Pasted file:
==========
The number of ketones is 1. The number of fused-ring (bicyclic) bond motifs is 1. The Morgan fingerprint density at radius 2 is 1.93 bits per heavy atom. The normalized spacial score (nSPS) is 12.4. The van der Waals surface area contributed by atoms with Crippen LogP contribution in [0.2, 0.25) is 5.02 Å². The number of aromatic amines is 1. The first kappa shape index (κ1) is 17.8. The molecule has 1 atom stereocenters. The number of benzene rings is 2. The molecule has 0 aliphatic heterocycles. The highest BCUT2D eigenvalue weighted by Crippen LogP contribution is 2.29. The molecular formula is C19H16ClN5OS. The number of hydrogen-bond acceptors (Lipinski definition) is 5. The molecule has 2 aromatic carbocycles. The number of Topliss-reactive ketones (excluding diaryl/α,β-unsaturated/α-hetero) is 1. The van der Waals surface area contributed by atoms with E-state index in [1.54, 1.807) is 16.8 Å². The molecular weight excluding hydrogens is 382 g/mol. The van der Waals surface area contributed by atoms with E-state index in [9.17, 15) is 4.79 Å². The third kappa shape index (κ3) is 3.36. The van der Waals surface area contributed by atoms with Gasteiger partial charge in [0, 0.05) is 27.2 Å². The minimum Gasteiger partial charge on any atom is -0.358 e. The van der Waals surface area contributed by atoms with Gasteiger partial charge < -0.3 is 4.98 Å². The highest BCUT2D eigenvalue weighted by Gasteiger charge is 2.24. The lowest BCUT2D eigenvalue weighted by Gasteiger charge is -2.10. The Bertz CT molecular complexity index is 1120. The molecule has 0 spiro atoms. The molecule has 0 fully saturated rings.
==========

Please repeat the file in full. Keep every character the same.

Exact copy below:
The number of ketones is 1. The number of fused-ring (bicyclic) bond motifs is 1. The Morgan fingerprint density at radius 2 is 1.93 bits per heavy atom. The normalized spacial score (nSPS) is 12.4. The van der Waals surface area contributed by atoms with Crippen LogP contribution in [0.2, 0.25) is 5.02 Å². The number of aromatic amines is 1. The first kappa shape index (κ1) is 17.8. The molecule has 1 atom stereocenters. The number of benzene rings is 2. The molecule has 0 aliphatic heterocycles. The highest BCUT2D eigenvalue weighted by Crippen LogP contribution is 2.29. The molecular formula is C19H16ClN5OS. The number of hydrogen-bond acceptors (Lipinski definition) is 5. The molecule has 2 aromatic carbocycles. The number of Topliss-reactive ketones (excluding diaryl/α,β-unsaturated/α-hetero) is 1. The van der Waals surface area contributed by atoms with E-state index in [1.54, 1.807) is 16.8 Å². The molecular weight excluding hydrogens is 382 g/mol. The van der Waals surface area contributed by atoms with E-state index in [9.17, 15) is 4.79 Å². The third kappa shape index (κ3) is 3.36. The van der Waals surface area contributed by atoms with Gasteiger partial charge in [0, 0.05) is 27.2 Å². The minimum Gasteiger partial charge on any atom is -0.358 e. The van der Waals surface area contributed by atoms with Gasteiger partial charge < -0.3 is 4.98 Å². The highest BCUT2D eigenvalue weighted by Gasteiger charge is 2.24. The lowest BCUT2D eigenvalue weighted by Gasteiger charge is -2.10. The Bertz CT molecular complexity index is 1120. The molecule has 0 spiro atoms. The molecule has 0 fully saturated rings.